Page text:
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The PSNet Collection: All Content

The AHRQ PSNet Collection comprises an extensive selection of resources relevant to the patient safety community. These resources come in a variety of formats, including literature, research, tools, and Web sites. Resources are identified using the National Library of Medicine’s Medline database, various news and content aggregators, and the expertise of the AHRQ PSNet editorial and technical teams.

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Curated Libraries
September 13, 2021
Ensuring maternal safety is a patient safety priority. This library reflects a curated selection of PSNet content focused on improving maternal safety. Included resources explore strategies with the potential to improve maternal care delivery and outcomes, such as high reliability, care standardization,teamwork, unit-based safety initiatives, and...
Kasick RT, Melvin JE, Perera ST, et al. Diagnosis (Berl). 2021;8:209-217.
Diagnostic errors can result in increased length of stay and unplanned hospital readmissions. To reduce readmissions, this hospital implemented a diagnostic time-out to increase the frequency of documented differential diagnosis in pediatric patients admitted with abdominal pain. Results showed marginal improvement in quality of differential diagnosis.
Hensgens RL, El Moumni M, IJpma FFA, et al. Eur J Trauma Emerg Surg. 2020;46:1367-1374.
Missed injuries and delayed diagnoses are an ongoing problem in trauma care. This cohort study conducted at a large trauma center found that inter-hospital transfer of severely injured patients increases the risk of delayed detection of injuries. For half of these patients, the new diagnoses led to a change in treatment course. These findings highlight the importance of clinician vigilance when assessing trauma patients.
Auerbach AD, O'Leary KJ, Greysen SR, et al. J Hosp Med. 2020;15:483-488.
Based on a survey of hospital medicine groups at academic medical centers in the United States (conducted April 2020), the authors of this study characterized inpatient adaptations to care for non-ICU COVID-19 patients. Sites reported rapid expansion of respiratory isolation units (RIUs – dedicated units for patients with known or suspected COVID-19), an emphasis on telemedicine for patient evaluation, and implementation of approaches to minimize room entry. In addition, nearly half of responding sites reported diagnostic errors involving COVID-19 (missing non-COVID-19 diagnoses among infected patients and missing COVID-19 diagnoses in patients admitted for other reasons).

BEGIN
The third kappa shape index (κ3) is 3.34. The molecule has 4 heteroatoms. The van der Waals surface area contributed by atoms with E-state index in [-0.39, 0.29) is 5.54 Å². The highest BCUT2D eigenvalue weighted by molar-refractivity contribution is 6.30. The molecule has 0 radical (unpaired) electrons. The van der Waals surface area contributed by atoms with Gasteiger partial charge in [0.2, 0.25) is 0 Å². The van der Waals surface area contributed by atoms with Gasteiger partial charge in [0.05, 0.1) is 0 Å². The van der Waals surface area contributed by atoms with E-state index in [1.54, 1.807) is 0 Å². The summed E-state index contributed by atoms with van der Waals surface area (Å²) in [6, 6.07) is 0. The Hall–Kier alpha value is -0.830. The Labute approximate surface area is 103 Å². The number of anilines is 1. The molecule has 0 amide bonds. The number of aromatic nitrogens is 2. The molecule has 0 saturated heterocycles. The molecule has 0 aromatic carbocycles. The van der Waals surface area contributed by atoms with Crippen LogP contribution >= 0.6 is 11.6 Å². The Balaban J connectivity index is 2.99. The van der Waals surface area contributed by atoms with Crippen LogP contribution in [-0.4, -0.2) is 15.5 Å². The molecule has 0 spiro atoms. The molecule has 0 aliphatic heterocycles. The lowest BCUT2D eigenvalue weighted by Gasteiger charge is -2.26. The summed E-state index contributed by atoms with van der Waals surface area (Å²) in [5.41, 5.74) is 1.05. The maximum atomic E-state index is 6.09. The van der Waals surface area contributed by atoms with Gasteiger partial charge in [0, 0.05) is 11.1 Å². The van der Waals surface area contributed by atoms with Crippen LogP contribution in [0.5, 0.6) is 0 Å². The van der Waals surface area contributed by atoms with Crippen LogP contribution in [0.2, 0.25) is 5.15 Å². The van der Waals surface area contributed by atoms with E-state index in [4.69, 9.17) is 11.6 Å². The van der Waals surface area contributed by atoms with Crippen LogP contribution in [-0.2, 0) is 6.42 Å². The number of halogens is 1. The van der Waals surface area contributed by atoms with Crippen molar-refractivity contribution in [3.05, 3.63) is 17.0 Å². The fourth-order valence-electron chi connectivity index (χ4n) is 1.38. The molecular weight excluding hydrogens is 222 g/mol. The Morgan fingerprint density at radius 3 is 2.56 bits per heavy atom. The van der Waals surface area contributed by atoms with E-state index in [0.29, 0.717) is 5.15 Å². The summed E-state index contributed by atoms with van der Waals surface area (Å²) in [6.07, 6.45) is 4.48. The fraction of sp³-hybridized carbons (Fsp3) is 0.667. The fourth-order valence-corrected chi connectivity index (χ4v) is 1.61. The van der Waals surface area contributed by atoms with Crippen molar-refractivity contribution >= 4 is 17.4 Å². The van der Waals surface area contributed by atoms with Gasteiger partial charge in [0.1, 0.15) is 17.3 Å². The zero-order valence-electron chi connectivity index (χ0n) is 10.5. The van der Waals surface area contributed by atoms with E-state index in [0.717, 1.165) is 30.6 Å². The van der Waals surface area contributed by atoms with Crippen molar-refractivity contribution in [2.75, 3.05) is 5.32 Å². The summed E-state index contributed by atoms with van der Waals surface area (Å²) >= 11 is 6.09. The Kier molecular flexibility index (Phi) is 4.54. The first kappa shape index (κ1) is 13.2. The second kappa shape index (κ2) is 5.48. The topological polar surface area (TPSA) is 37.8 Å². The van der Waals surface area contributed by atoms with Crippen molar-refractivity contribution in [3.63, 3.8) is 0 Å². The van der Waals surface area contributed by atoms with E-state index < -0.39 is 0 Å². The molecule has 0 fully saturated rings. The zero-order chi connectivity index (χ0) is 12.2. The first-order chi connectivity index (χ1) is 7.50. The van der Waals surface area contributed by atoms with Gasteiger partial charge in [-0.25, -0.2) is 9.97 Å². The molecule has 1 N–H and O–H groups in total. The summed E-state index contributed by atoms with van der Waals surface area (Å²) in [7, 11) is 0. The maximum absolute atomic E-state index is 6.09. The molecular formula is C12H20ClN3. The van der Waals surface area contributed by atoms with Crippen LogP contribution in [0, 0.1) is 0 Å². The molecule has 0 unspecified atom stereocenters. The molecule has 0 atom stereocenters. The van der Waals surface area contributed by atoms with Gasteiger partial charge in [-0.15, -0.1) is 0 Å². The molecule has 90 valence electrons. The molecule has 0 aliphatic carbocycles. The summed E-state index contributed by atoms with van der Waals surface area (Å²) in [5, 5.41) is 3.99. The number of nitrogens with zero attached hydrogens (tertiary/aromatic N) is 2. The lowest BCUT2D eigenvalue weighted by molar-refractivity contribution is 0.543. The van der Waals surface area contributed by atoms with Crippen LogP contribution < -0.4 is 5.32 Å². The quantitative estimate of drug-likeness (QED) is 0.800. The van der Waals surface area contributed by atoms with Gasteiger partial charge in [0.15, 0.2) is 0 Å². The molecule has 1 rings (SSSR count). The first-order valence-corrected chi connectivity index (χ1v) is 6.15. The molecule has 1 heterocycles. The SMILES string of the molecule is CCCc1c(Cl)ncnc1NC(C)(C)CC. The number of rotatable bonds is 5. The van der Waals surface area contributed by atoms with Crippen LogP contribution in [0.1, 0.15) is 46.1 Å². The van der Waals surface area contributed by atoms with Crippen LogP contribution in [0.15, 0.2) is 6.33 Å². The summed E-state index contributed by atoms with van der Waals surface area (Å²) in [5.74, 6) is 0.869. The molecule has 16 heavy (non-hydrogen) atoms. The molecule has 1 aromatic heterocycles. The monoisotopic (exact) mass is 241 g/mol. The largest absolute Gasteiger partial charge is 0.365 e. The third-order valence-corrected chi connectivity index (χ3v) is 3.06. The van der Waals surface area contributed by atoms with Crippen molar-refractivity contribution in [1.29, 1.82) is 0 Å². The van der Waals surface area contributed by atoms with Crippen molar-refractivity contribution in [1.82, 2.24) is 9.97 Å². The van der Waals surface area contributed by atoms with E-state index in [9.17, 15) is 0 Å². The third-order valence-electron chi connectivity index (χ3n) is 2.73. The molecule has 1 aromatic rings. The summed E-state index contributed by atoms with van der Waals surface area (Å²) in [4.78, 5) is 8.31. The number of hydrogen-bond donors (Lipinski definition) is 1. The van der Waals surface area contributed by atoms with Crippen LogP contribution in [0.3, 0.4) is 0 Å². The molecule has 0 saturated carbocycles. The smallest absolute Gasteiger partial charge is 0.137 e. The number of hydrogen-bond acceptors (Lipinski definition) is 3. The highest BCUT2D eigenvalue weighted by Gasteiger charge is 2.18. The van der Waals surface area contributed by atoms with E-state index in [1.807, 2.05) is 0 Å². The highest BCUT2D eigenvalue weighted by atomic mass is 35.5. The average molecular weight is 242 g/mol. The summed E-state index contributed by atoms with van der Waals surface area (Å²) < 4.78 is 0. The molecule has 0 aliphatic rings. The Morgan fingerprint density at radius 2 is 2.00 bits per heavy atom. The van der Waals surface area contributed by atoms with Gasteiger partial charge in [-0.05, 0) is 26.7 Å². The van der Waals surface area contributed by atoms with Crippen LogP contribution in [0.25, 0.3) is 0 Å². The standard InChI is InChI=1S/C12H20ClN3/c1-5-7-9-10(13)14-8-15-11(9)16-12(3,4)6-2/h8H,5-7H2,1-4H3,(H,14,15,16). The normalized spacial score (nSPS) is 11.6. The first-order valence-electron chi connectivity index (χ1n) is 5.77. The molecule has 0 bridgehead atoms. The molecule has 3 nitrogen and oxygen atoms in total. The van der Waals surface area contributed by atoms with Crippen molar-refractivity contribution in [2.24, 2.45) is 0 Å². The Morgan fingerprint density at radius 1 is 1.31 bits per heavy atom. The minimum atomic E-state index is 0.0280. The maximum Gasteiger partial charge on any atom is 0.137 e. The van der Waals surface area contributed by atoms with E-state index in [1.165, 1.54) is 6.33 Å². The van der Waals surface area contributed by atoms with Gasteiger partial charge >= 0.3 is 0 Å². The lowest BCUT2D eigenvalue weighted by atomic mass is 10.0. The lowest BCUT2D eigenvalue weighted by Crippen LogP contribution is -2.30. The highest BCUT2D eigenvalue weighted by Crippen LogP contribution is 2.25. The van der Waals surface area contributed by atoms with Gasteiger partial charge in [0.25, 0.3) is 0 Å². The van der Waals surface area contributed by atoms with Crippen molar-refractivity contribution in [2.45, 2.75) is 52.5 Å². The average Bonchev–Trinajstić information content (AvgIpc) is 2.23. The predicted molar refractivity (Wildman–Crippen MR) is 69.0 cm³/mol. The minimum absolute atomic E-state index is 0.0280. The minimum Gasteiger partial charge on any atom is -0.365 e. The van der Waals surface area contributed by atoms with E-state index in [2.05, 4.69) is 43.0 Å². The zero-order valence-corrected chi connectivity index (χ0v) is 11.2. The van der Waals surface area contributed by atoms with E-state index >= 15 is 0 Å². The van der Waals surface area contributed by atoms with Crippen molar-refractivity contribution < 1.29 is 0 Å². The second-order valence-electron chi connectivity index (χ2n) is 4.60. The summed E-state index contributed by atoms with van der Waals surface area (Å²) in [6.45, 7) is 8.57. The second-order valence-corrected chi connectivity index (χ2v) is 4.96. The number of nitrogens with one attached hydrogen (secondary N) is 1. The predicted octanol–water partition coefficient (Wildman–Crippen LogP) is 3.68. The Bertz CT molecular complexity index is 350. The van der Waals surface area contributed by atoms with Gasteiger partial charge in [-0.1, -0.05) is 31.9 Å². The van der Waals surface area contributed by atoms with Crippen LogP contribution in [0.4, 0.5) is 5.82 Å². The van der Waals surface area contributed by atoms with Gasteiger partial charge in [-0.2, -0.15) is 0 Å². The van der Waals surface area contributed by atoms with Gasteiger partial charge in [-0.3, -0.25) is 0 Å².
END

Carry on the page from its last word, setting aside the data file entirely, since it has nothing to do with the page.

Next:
American College of Radiology. March 11, 2020.

As COVID-19 spreads globally, there is growing interest in methods for rapid diagnosis and the risk of diagnostic error. Delayed diagnosis of COVID-19 may lead to worse patient outcomes and increased exposure of healthy individuals to the novel coronavirus. Two early studies suggested that chest CT may have a sensitivity as high as 97%. However, higher quality studies have shown that the sensitivity of chest CT is only 67-93% among patients with viral pneumonia and imaging features must be interpreted with caution when the prevalence of SARS-CoV-2 infection is low. Based on the risks of misdiagnosis and viral transmission, the American College of Radiology recommends that CT should not be used to screen for or as a first-line test to diagnose COVID-19. CT should be reserved for hospitalized, symptomatic patients with specific clinical indications.  
Gill S, Mills PD, Watts BV, et al. J Patient Saf. 2021;17:e898-e903.
This retrospective cohort study used root cause analysis (RCA) to examine safety reports from emergency departments at Veterans Health Administration hospitals over a two-year period. Of the 144 cases identified, the majority involved delays in care (26%), elopements (15%), suicide attempts and deaths (10%), inappropriate discharges (10%) and errors following procedures (10%). RCA revealed that primary contributory factors leading to adverse events were knowledge/educational deficits (11%) and policies/procedures that were either inadequate (11%) or lacking standardization (10%).
Pallok K, De Maio F, Ansell DA. N Engl J Med. 2019;380:1489-1493.
This editorial discusses how structural racism contributes to health inequities between blacks and whites in the United States, with an emphasis on cancer care. The authors propose three strategies for addressing structural racism in healthcare: (1) clinicians can make the invisible visible by examining disparities in their practices and exploring disparities in patient-level quality measures; (2) health care organizations can engage the community in an effort to change the accepted explanatory narrative, from one about biology or behavior to a story of a pathological social system that can be improved, and; (3) institutions can make systemic changes to eliminate structural racism by engaging in quality improvement efforts, educating healthcare workers, updating technical skills, and using patient navigators to connect patients to necessary services.